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Turning Disadvantage Into Strength: Insights Into the Jean-Pictet Competition

Updated: Nov 16, 2020

Two students from the University of Tokyo describe their journey in becoming semifinalists at the 34th Jean-Pictet Competition.

by Mizuki Takahashi

The UTokyo team plays the role of local NGO representatives at a military checkpoint.

(Jean-Pictet Organizing Committee)

In March 2020, the International Committee of the Red Cross (ICRC), Japan invited and funded a team from the University of Tokyo to compete in the 34th edition of the Jean-Pictet Competition at Bali. Distinguished law students from around the world, often with a specific background in International Humanitarian Law (IHL), gather under the same roof through this exclusive annual tournament. 

Here’s the catch: the two students from PEAK who participated in the competition are neither law students nor have studied IHL before. Amishi Agrawal and Paul Namkoong, both liberal arts majors studying at the University of Tokyo, arguably do not have the same foundational background that law students have. What, then, led to the ICRC in Japan to invite and fund them for a competition that is usually seen as one only for law students? 

In the following interview, Amishi and Paul reflect on the competition, discuss the arduous preparation and training they undertook, and offer some final thoughts and valuable advice for other students who are interested in the Jean-Pictet Competition. [2]

The National University of Singapore (NUS) with the UTokyo team. (Christine Danielle Saw)

Could you introduce a bit about yourselves to the readers?

Amishi Agrawal (A): I’m a second-year undergraduate student in the Japan in East Asia (JEA) Program at the University of Tokyo. I’m currently interested both in environmental humanities and international law. Both Paul and I work as editors for the UTokyo International Law Research and Training Hub, which specializes in circulating legal opinions by legal scholars and students at the university. 

Paul Namkoong (P): I’m also a second-year JEA student in the PEAK program, and my main interests would be international law, political science, film, and publications. I’m also an editor-in-chief for the Komaba Times, an English-language magazine written by and for UTokyo students. 

I heard you both took part in the Jean-Pictet Competition. Could you explain more about this?

A: The competition was founded in 1989 and is organized by the ICRC. It is a week-long intensive training and competitive event for IHL in which nearly 50 teams from around the world compete. The first step to participate is to make an application for your team, and if your team is selected for the competition, then you are given remote training in the weeks leading up to Jean-Pictet. Unlike traditional moot court competitions, this one is based on role-playing. So, while in moot courts you basically play fake court and are given the case to be argued some weeks before the competition, in a role-play the biggest element is that of surprise. There is no briefing beforehand, and you are put in simulations resembling real-life applications of law outside the courtroom and you have to then play different roles.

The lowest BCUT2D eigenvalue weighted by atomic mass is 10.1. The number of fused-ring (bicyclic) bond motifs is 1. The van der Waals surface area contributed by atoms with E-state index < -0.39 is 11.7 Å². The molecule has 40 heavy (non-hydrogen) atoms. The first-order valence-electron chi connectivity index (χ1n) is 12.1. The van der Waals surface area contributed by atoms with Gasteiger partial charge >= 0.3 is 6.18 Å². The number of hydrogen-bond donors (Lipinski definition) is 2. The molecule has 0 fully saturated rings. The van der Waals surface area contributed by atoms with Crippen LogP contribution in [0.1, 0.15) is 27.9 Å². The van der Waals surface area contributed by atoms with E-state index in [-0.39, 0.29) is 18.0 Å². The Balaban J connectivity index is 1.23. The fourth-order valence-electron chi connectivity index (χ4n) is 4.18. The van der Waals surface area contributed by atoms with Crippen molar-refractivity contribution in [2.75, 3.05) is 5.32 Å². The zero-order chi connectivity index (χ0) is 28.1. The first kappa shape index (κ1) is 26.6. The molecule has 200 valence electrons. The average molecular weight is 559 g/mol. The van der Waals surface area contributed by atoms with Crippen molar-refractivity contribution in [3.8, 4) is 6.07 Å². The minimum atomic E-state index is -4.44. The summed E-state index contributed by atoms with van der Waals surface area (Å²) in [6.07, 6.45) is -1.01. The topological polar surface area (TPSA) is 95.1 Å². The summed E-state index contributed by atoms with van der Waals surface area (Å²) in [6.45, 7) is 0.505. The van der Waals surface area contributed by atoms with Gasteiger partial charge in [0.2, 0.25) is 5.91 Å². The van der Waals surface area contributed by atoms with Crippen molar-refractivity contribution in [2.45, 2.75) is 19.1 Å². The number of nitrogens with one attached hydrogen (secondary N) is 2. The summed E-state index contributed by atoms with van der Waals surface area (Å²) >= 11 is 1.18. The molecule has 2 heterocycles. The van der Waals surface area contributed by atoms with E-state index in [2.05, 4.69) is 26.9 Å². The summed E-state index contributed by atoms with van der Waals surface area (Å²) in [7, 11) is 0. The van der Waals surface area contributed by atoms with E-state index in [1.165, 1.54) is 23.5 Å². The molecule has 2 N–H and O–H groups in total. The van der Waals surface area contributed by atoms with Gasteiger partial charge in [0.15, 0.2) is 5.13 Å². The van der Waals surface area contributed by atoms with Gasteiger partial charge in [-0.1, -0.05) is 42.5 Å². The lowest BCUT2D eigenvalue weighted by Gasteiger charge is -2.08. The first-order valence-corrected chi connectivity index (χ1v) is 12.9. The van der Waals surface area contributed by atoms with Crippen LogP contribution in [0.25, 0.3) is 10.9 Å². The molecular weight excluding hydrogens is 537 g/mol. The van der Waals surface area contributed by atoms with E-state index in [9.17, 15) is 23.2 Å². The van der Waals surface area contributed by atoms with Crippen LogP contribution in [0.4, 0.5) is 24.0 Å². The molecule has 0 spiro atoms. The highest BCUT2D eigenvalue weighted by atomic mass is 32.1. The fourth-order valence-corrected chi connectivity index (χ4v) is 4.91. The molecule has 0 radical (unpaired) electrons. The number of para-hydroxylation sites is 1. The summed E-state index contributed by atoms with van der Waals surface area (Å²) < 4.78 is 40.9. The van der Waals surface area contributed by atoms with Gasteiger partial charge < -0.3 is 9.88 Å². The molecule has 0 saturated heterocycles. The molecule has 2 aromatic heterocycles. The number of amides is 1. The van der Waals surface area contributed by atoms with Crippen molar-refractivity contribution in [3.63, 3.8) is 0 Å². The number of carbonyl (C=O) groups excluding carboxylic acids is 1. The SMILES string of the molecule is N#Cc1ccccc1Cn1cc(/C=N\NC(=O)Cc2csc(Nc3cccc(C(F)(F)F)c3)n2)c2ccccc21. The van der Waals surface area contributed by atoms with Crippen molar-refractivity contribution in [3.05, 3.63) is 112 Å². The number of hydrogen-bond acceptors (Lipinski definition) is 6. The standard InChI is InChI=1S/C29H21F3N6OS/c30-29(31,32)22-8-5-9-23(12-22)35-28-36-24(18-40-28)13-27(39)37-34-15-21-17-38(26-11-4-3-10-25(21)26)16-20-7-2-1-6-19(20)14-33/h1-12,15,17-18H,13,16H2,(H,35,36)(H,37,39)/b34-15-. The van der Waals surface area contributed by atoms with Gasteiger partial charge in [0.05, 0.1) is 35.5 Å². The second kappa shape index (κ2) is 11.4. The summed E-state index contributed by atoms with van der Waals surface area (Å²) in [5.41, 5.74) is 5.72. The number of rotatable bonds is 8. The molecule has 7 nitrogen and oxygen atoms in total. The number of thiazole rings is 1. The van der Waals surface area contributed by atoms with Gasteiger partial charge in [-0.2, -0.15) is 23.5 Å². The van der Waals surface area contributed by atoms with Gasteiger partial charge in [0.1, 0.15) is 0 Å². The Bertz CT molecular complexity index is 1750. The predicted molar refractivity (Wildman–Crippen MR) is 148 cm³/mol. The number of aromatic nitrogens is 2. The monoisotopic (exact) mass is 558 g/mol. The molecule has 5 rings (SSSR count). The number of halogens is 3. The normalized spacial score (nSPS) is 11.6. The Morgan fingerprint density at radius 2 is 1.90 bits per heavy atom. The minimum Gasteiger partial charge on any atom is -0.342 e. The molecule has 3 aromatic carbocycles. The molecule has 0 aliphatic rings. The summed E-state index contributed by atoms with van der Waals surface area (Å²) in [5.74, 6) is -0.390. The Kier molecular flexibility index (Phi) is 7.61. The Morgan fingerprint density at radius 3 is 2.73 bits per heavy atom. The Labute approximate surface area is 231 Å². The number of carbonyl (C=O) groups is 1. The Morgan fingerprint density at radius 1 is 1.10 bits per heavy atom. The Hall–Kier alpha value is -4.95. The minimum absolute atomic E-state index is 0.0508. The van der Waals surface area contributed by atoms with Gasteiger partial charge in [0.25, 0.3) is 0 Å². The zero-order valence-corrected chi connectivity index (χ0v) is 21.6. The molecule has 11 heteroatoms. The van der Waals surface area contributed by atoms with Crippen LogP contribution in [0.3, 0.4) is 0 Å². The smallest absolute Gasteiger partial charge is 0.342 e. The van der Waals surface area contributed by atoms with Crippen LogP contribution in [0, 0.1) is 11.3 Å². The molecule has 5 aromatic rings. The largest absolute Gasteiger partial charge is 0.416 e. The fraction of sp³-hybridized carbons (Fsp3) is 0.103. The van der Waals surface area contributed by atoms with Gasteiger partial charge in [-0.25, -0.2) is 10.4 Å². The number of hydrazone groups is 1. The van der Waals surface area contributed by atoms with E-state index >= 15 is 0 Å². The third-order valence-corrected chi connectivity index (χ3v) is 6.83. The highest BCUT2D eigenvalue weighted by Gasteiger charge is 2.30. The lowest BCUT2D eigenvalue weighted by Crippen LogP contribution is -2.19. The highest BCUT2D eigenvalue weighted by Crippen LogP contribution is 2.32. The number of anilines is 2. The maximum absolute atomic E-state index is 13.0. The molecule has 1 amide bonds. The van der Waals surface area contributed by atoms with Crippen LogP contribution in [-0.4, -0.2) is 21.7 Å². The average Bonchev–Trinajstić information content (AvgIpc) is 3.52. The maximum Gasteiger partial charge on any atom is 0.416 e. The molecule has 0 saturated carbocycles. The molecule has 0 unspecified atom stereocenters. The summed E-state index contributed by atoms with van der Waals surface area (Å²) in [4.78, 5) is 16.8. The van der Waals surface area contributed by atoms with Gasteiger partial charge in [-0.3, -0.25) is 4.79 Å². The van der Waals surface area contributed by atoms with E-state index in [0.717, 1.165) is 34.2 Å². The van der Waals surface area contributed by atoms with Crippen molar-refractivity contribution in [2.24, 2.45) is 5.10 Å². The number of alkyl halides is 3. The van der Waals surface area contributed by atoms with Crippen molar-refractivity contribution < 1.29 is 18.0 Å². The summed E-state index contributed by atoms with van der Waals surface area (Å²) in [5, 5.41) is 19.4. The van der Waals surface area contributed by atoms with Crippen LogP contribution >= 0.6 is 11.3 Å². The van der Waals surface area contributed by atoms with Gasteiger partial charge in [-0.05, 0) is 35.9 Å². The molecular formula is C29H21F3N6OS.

P: To give an example of some of the simulations—we played the military advisors to a country’s government, were asked to negotiate with an armed group, and were sent on a field mission to do a needs-assessment for displaced people. The main goal of Jean-Pictet, I would say, is to “disseminate” IHL. Since IHL is so extensive, there is always something new happening; if there was a phrase to sum everything up, it would be to “expect the unexpected”.

Just to clarify, what is international humanitarian law (IHL)?

A: IHL is a branch of public international law, which applies during international and non-international armed conflicts. This makes it one of the most realistic and widely-applicable branches of law. If you want to understand the legal background of situations in Syria and Afghanistan for example, you will be in the domain of IHL mostly.  

P: The main goal of IHL is to reduce unnecessary suffering and establish fair rules for combat. The tenets of IHL are the four Geneva Conventions and their Additional Protocols. IHL plays a crucial role in humanitarian crises such as the treatment of those in detention centres and, more broadly, the ongoing refugee crisis. 

Why did you choose to join this competition?

A: Actually, we had no intention of joining or even knowledge about Jean-Pictet in the beginning. It all started in the autumn semester of my first year, when I simply wanted to try out English courses offered to the April-entry students at the University of Tokyo. I went for a class called “Introduction to IHL”, taught by Professor Ai Kihara-Hunt. At the end of the class, she introduced us to some competitions, which then led up to Jean-Pictet. 

P: For me, I was interested also in taking more classes for law at the university, but I didn’t know anything about this one until Amishi told me. Once I started taking the class, I realized just how interesting the course content was–not to mention how great the professor was. Like Amishi, I was then introduced to various events, which both of us eagerly joined.

So, there were other competitions along with Jean-Pictet? What was the exact process? 

A: First, we participated in the national competition for IHL Role Play. This was held in Tokyo in September 2019. After winning this competition, we were sponsored and funded by Japan’s ICRC branch to participate in the Asia-Pacific round, which was held in Malaysia. After winning there, we were then invited and sponsored to participate in Jean-Pictet, sort of like a world final. 

P: Yes, and in addition to role-play competitions, there’s also the national moot court competition for IHL. I participated in that, and our team secured first place there. The regional round for moot-court is scheduled to happen in August, which we will start researching and preparing for.

Could you elaborate a bit on the preparation and study you undertook for the various levels of these competitions?

A: For the role-play competition, we had a three-member team. We had to study not just extensive treaties, commentaries on those treaties, and landmark case law for IHL, but also other fields of law, such as International Human Rights Law (IHRL), Refugee Law, Cyber Law and International Criminal Law. There were 3 key stages of preparation for this: first, we divided different documents and treaties between ourselves. Second, we studied these individually and cloud-shared our summary notes. Finally, we explained our topic of study to the other members of the team. Of course, we also had some immensely helpful practice simulations with Professor Kihara-Hunt.